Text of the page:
Fact Sheet 2006–3055
U.S. GEOLOGICAL SURVEY
Fact Sheet 2006–3055
Prepared in cooperation with the Arizona Department of Water Resources
By A. D. Konieczki
The Willcox and Douglas Basins, about 1,910 mi2 and 750 mi2, respectively, are in Cochise and Graham Counties in southeastern Arizona (fig. 1). The majority of the population in the two basins resides in the cities of Willcox and Douglas where the population in 2000 was 3,733 and 14,312, respectively (U.S. Census Bureau, 2005). The projected population in 2025 for the city of Willcox is 3,981 and for Douglas is 16,642 (Arizona Department of Economic Security, 2005).
Ground water is the main source of water in this area owing to the sparse surface-water resources. The Willcox and Douglas Basins are the primary areas of agriculture in Cochise County, and 90 percent of the ground-water pumpage is for agriculture. According to the National Agricultural Statistics Service, irrigated land increased 25 percent from 52,000 acres in 1992 to 65,000 acres in 2002 (U.S. Department of Agriculture, 1999, 2004).
There is concern in the Willcox and Douglas Basins about the future availability of water for all uses, including agriculture, municipal and domestic, and thermoelectric power. Comprehensive monitoring of the ground-water system and identification of the areas of change will help managers with future resource decisions. Ground-water pumping commonly causes declines in ground-water levels. When declines become widespread and persistent, further negative consequences such as increased pumping lift, land subsidence, and deterioration in water quality can occur. The combined estimated ground-water pumpage in both basins from 1915 to 2000 was more than 12 million acre-feet. These withdrawals have resulted in large declines in ground-water levels in both basins (fig. 2).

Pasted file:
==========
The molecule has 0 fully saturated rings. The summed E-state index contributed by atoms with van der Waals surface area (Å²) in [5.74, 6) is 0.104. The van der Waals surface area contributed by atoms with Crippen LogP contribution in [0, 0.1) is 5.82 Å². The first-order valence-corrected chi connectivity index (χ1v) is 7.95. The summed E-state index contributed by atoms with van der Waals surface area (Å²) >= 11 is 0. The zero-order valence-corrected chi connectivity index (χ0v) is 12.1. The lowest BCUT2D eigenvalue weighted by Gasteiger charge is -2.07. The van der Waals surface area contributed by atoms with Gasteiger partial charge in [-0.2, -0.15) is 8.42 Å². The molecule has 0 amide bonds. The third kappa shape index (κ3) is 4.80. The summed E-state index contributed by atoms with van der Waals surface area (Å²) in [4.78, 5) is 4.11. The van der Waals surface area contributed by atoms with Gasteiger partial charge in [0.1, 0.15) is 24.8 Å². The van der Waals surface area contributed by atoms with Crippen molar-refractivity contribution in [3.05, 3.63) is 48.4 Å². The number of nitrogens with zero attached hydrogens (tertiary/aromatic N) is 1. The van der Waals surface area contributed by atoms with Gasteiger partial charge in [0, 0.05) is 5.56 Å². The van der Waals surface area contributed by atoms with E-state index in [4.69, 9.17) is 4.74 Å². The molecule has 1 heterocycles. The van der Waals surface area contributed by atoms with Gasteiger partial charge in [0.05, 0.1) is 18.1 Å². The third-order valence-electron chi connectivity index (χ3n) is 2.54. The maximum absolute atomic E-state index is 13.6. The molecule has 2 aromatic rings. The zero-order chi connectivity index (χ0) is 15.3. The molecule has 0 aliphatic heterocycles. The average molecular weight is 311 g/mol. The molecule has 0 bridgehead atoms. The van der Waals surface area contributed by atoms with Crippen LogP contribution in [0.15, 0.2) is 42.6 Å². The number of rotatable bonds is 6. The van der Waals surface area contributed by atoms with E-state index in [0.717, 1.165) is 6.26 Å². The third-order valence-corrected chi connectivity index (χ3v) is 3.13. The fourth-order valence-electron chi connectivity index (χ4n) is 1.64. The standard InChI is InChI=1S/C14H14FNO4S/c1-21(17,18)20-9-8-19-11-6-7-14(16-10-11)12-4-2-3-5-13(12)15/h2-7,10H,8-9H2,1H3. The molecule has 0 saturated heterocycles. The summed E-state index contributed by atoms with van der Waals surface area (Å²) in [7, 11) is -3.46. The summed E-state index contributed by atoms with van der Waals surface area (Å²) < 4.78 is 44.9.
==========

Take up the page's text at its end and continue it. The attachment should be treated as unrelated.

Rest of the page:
In 1965, the State Land Commission declared much of the Douglas Basin a Critical Groundwater area because the large withdrawals for irrigation resulted in large water-level declines. The commission prohibited drilling new irrigation wells except to replace existing wells. The Critical Groundwater area became the Douglas Irrigated Non-Expansion Area (INA) with the passage of the 1980 Groundwater Management Act. The INA designation means that only land irrigated any time between 1975 and 1980 can be irrigated with ground water (Rascona, 1993). There is no such limitation on irrigation in the Willcox Basin.
In 2005, the U.S. Geological Survey (USGS), in cooperation with the Arizona Department of Water Resources (ADWR), began an investigation of the geology and hydrology of the Willcox and Douglas Basins (primarily focusing on the hydrologic monitoring network) as part of the Rural Watershed Initiative (RWI). The RWI is a program established by the State of Arizona in 1999 and managed by the ADWR. Other RWI investigations that started in 2005 are the middle San Pedro Basin in southeastern Arizona, and the Detrital, Hualapai, and Sacramento Valleys in northwestern Arizona. RWI studies in the Coconino Plateau, the Mogollon Highlands, and the upper and middle Verde River watersheds (http://az.water.usgs.gov/rwi-ii/) began in 1999.
The purpose of this study is to evaluate the data-collection network that is used to monitor hydrologic conditions and ground-water storage changes in the Willcox and Douglas Basins. The study will be conducted in two phases. The Willcox Basin will be studied in the first phase, and the Douglas Basin will be studied in the second phase. The primary objectives are to:
1. Assess (a) the current state of knowledge of the ground-water flow systems, and (b) the existing water-level data collection networks and needs for improvement.
2. Improve the understanding of the hydrogeologic framework of the Willcox Basin.
3. Establish a hydrologic monitoring network for ongoing assessments and changes in aquifer conditions.
4. Inform the hydrologic community and residents of the Willcox and Douglas areas about hydrologic conditions in the basins.
5. Evaluate historical and current estimates of ground-water withdrawal for agricultural use.